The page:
It’s a little past 5 p.m. on a Tuesday in Farley Field House, and all around, student athletes are running. Scattered about on the sidelines are three men, holding stopwatches. One of them, Jerry LeVasseur, shouts out lap times as two runners go by. LeVasseur and the two others—Steve Turner and John Kelsey, both retired professors—are all part of a large volunteer contingent that the track and field team’s Head Coach, Peter Slovenski, calls upon to help officiate track meets. At any given meet, there could be more than 30 volunteers officiating. Responsibilities for the volunteers include operating the Lynx Timing systems, marking where throws land for the field events, and tallying scores for each team.
Track volunteers have a long history at Bowdoin. The system began decades ago, according to Slovenski, when Bowdoin professors, alumni and service members from the now-defunct Naval Air Station Brunswick volunteered to help run the meets. In the 1970s, when fewer professors volunteered, the Athletics Department began offering season tickets to hockey games in exchange for help.
“This attracted a lot of volunteers from Bath Iron Works, who loved Bowdoin hockey,” wrote Slovenski in an email to the Orient.
Today, there are 30 or so regulars who come help at almost every meet and many practices. A few are Bowdoin alumni, but most—including the three at Tuesday’s practice—don’t have particularly strong ties to Bowdoin.
LeVasseur used to be an accountant in Connecticut. Turner taught math at Babson. Kelsey taught psychology at Bates. Though all three currently live in Brunswick and have been involved with competitive running, they came to be volunteers for Bowdoin track and field for very different reasons.
LeVasseur, who officiates races, moved to Brunswick 16 years ago to get away from the stressful work environment in Connecticut.
“My wife and I used to come up here [to Maine] in the summer—we just mainly like the people, and I used to race sled dogs,” said LeVasseur. “So we moved up here, and we just love it. … It’s more laid back and the people are super nice.”
He added that the idea of volunteering at Bowdoin was his own idea.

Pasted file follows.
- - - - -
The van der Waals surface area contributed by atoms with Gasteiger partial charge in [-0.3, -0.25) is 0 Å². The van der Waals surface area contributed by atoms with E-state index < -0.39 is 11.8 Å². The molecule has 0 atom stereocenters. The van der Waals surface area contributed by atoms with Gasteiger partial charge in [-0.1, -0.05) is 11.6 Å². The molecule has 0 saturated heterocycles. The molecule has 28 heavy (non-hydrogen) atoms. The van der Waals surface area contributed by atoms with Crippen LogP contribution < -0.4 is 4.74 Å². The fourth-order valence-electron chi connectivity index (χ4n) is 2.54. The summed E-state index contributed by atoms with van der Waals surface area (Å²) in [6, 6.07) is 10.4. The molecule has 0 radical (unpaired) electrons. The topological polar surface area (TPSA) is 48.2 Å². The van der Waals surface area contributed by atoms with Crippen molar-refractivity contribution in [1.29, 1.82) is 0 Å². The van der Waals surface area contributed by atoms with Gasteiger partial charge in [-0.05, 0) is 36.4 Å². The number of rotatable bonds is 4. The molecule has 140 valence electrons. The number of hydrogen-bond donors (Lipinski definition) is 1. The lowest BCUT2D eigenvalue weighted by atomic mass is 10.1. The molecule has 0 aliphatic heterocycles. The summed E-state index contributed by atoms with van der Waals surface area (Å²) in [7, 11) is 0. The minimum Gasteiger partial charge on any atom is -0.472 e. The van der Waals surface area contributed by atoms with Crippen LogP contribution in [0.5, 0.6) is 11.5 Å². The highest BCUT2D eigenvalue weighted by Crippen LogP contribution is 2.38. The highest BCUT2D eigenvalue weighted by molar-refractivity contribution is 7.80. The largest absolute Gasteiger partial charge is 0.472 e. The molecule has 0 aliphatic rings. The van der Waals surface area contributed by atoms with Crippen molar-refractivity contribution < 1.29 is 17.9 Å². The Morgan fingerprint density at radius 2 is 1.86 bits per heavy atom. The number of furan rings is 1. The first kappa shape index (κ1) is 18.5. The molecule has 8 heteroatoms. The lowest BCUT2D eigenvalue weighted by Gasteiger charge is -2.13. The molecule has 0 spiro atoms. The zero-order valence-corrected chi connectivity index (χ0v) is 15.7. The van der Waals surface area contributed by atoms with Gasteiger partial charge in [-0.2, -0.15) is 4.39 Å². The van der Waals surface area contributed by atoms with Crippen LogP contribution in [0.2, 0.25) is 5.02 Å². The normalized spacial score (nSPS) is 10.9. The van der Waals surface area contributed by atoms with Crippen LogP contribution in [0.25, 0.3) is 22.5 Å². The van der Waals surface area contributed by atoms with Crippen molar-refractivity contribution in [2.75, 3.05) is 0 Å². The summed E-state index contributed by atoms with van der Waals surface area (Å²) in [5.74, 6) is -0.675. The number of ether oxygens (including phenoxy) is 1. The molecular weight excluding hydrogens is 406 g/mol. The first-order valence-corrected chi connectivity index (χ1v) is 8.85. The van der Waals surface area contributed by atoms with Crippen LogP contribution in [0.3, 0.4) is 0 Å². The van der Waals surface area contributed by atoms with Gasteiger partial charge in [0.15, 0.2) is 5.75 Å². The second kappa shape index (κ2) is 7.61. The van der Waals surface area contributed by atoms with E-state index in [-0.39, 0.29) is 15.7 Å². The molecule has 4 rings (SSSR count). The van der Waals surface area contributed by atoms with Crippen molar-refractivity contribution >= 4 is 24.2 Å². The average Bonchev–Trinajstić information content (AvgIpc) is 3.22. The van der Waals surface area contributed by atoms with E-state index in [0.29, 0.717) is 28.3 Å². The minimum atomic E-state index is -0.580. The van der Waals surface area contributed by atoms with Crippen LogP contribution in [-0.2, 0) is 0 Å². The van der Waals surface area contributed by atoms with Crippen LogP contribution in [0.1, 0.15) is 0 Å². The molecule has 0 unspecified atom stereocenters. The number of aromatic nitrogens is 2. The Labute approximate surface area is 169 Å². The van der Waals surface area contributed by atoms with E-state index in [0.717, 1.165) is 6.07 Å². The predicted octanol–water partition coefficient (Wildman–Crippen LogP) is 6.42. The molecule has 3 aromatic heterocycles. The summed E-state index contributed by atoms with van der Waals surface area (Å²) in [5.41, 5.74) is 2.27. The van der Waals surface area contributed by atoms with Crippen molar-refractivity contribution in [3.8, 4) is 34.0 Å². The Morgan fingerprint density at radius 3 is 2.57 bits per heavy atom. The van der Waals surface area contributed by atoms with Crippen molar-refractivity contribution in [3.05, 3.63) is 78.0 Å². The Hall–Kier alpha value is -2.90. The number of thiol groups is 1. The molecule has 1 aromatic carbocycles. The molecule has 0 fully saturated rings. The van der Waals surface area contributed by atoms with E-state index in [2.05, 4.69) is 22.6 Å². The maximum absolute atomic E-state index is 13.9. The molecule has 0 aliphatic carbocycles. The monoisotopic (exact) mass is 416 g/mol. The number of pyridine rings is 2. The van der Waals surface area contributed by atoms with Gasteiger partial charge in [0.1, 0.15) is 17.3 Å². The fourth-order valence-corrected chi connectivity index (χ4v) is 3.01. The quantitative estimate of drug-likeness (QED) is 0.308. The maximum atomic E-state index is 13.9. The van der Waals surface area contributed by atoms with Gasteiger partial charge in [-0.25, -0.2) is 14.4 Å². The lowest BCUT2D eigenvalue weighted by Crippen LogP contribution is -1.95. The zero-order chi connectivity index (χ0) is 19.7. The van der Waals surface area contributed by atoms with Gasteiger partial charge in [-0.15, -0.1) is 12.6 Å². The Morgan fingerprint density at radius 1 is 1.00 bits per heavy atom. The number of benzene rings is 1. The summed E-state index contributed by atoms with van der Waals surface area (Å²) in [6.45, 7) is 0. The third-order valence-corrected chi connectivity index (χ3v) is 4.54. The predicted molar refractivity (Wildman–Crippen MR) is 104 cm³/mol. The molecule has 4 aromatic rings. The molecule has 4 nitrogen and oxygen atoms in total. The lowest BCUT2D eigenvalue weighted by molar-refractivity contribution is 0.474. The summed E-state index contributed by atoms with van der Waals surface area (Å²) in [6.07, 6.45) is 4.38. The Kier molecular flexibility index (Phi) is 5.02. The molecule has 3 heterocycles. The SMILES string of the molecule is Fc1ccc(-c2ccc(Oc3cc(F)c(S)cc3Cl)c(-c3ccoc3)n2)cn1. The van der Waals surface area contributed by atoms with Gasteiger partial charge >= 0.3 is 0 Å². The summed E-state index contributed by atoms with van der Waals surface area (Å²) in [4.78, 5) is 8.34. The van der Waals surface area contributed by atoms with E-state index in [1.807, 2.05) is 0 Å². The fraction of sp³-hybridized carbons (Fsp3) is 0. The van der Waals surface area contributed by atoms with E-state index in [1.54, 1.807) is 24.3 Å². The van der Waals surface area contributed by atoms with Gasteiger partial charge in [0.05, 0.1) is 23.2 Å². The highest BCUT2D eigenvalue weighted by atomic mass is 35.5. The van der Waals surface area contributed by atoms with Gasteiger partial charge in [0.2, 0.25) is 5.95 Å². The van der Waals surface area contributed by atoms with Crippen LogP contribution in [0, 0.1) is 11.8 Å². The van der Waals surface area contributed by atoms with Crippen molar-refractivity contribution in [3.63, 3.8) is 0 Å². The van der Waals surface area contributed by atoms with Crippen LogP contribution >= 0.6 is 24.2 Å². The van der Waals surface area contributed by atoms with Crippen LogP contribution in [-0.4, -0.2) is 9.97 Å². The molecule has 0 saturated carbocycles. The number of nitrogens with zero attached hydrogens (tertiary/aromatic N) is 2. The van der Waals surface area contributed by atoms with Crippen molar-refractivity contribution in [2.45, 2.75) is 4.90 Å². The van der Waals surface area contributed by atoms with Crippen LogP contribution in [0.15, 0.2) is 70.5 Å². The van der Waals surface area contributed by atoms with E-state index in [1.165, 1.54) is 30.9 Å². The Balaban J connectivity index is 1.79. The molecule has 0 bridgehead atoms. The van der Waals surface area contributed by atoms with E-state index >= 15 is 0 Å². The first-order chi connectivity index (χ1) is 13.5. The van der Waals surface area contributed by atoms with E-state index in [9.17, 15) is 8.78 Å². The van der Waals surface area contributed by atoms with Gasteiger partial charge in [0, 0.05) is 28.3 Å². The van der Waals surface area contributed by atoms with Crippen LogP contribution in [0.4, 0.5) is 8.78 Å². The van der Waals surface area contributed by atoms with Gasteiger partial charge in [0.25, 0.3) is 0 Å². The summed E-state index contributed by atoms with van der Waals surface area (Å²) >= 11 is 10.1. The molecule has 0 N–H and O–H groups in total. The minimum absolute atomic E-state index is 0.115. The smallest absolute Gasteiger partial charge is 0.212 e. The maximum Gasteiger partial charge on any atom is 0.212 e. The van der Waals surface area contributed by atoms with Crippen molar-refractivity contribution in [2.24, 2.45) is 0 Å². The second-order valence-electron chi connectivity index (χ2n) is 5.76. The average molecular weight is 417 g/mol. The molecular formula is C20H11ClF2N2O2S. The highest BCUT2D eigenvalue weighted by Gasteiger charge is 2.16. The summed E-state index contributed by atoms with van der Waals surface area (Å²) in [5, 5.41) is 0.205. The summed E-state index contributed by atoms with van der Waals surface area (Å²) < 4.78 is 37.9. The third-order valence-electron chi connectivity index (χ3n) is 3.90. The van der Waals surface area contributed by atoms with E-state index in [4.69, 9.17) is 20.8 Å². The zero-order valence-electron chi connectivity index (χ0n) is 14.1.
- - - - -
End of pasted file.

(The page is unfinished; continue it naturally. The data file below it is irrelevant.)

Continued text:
“I contacted Coach [Slovenski], and I said that I’m still running and competing. And it’s been very good to me, and I wanted to give back.”
LeVasseur has run nine marathons, including the Boston Marathon. In 2014, he was inducted into the Maine Running Hall of Fame. Trackside, however, he is known as “Coach Jerry.”
Turner, who serves as the head clerk at Bowdoin meets, grew up in Maine. He has a bit of history at the College: In 1969, he broke the University of Maine school record for the mile with a time of 4:18, before following up in the same year with a 4:16, according to Slovenski.
“Well, I’m an Maine-iac, and so is my wife. We moved away for my career, but my parents were still here, so we moved back to take care of them,” said Turner. “But we’ve always had an affinity for the state of Maine.”
After his parents passed, he decided to move to Brunswick and help with the track and field program because he enjoyed the college-town environment and wanted to use his track background to help students.
“I like interacting with students and, because I had the background in running, it was an easy decision.”
Turner says he was offered the role of head clerk—the person who manages the races and gives instructions about race rules before races start—out of the blue.
“I skipped around doing a couple of things, like raking traps and spotting throws, and all of a sudden Peter [Slovenski] says, ‘How’d you like to be clerk?’” Turner said. “I think it’s the toughest job, but I’m an organizer—being a math professor, it was a natural fit.”
Kelsey, an umpire, also grew up in Maine. Growing up, he was neighbors with the Slovenskis, though Peter Slovenski was a bit older than him and they didn’t know each other well. He officiated a bit at Bates after he retired, but he got involved at Bowdoin at the behest of his wife.
“My wife contacted [Slovenski]—she was looking for something for me to do, get me out of the house,” he said, laughing.
Kelsey is the least experienced among the three, having only spent three years helping with meets and practice. LeVasseur has 16 years under his belt, and Turner six. Another volunteer veteran, Dale Dorr, has been an official for over 30 years.
Even so, Kelsey is still extremely active in helping out, coming to practice two or three times a week to help time middle-distance runners.
“The best thing for me, quite frankly, is the kids. I mean, that’s the timing part. [While] officiating, you don’t really get to talk to them much,” he said. “I know [giving back] is the way Jerry [LeVasseur] frames it, but I’m not so sure I would frame it that way—I’m just having fun.”
Kelsey also mentions that Slovenski is always looking for more volunteers.
“For Peter, for any of the coaches, getting volunteers is a big assistance. And it’s hard work [for the coaches]. So it’s nice if you can get a group of people that, for whatever reason, are committed.”
And that, perhaps, is what the volunteers are all about.